With the hopes of creating a nationwide public WiFi network, Comcast has been pushing new Xfinity WiFi routers into its customers’ homes that broadcast a public wireless network in addition to the home Internet connection. It’s an interesting idea that has been embraced by some, but has raised questions about security with others. As a bandwidth-obsessed engineer, my immediate inclination was to wonder where the heck the extra bandwidth for the public hotspot was coming from, and what kind of hidden electricity costs that might come with.
We ran some tests with one of these dual-signal routers in our office, and found that it was indeed costing Xfinity customers several dollars extra per month to support the public hotspot with this particular router. Not a huge deal on the individual level, but it’s worth noting that, when multiplied out by Comcast’s millions of residential customers, it seemed like subscribers might potentially be footing a bill in the tens of millions to roll out the ISP’s public WiFi network. A few weeks ago, we published a blog post with our findings, and we must have tickled the beast, because within an hour-or-two, I was on a call with Comcast.
The folks at Comcast reached out to let us know that we weren’t testing with their latest home router, and that they wanted to furnish us with the latest-and-greatest so we could re-test. Sure, why not? We wanted to present solid and accurate data, after all.
A few days later, an Xfinity tech replaced our existing hardware with a Cisco DPC3939B (XB3 is the residential variant, but we have the BWG business variant). We were told that the business and home versions are identical pieces of hardware that run slightly different software. This new Xfinity router box takes the place of four different components that we used to have:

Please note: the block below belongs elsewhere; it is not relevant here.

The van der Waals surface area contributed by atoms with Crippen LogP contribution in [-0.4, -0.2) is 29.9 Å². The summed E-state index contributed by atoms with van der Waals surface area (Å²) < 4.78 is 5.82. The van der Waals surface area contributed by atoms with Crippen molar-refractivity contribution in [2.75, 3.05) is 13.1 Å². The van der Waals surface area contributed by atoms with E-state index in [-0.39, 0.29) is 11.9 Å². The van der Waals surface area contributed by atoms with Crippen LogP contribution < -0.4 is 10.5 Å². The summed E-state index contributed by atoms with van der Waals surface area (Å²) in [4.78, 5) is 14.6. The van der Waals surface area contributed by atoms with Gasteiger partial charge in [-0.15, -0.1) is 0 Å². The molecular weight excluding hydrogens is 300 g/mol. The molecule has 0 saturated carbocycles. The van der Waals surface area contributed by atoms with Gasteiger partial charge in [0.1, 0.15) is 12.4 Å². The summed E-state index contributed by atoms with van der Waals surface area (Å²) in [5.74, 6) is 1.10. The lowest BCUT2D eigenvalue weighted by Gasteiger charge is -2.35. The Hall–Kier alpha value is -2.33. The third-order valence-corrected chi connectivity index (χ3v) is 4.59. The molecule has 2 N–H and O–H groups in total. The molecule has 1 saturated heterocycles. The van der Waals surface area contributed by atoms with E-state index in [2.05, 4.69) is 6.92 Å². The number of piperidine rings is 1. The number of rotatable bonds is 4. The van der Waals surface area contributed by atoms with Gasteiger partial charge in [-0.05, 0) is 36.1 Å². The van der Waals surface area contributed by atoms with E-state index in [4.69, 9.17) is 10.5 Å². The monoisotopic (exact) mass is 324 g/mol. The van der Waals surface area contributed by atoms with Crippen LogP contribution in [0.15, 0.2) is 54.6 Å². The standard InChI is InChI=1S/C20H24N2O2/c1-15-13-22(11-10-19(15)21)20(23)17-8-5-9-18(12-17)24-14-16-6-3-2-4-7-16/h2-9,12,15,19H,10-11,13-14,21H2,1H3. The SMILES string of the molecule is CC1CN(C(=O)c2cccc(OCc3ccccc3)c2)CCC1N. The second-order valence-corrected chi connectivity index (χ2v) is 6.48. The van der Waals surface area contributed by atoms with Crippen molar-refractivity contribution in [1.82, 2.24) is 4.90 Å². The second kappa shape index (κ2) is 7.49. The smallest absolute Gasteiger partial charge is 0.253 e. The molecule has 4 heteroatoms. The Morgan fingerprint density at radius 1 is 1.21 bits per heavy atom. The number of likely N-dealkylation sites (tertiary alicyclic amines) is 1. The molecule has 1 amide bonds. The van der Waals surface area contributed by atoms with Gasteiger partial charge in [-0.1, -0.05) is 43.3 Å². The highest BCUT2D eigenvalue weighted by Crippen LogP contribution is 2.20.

- Cable modem for the Xfinity Hotspot
- WiFi access point for the Xfinity Hotspot
- Cable modem gateway for our business account
- Linksys access point that we provided
So, while they’ve certainly packed a lot in the new DPC3939B router, it’s also about the size of those four separate components duct-taped together!
Most importantly, the power usage of this box is certainly different than the older devices:
|Amps||Vrms||PF||KWh||KWh / year||Cost in Middle Atlantic (2013)|
|Xfinity Under Load||0.28||122||0.56||0.019||174||$29.05|
It Uses a Lot of Power Just Sitting There
But, There’s More…
After testing out the new Xfinity router, we decided to use it as our main Internet connection to see how well it actually worked. That’s when the trouble started… Google Talk sessions were getting disconnected and Hangouts were being cut off mid-stream. It took hours on the phone, and multiple visits from Comcast techs to discover that IPv6, which was turned on by default in the router, did not work with Google. Oops.
But even with IPv6 deactivated, the Internet still seemed slow to us. We discovered that the router’s firewall, which was ‘inactive’ in the control panel, was actually logging hundreds of thousands of discarded packets from inside our network. It seems like there’s still some ways to go in making sure the new Xfinity routers are stable. But, in monitoring our Internet connection we noticed that the box rebooted itself twice over this last weekend, and once this morning (one of them was Comcast updating the software, which is good news).
Ultimately, this is the 1.0 version of the new Xfinity router, and we totally get that. It takes time and iteration to make sure a new product is working smoothly for all users. Despite these reservations, we think the public hotspot idea is an innovative one, but one that’s not quite there yet. Walt Mossberg put it well while discussing open home WiFi in a post for re/code a few days ago: “Companies like Comcast…are moving in the right direction. But there are strings attached.”
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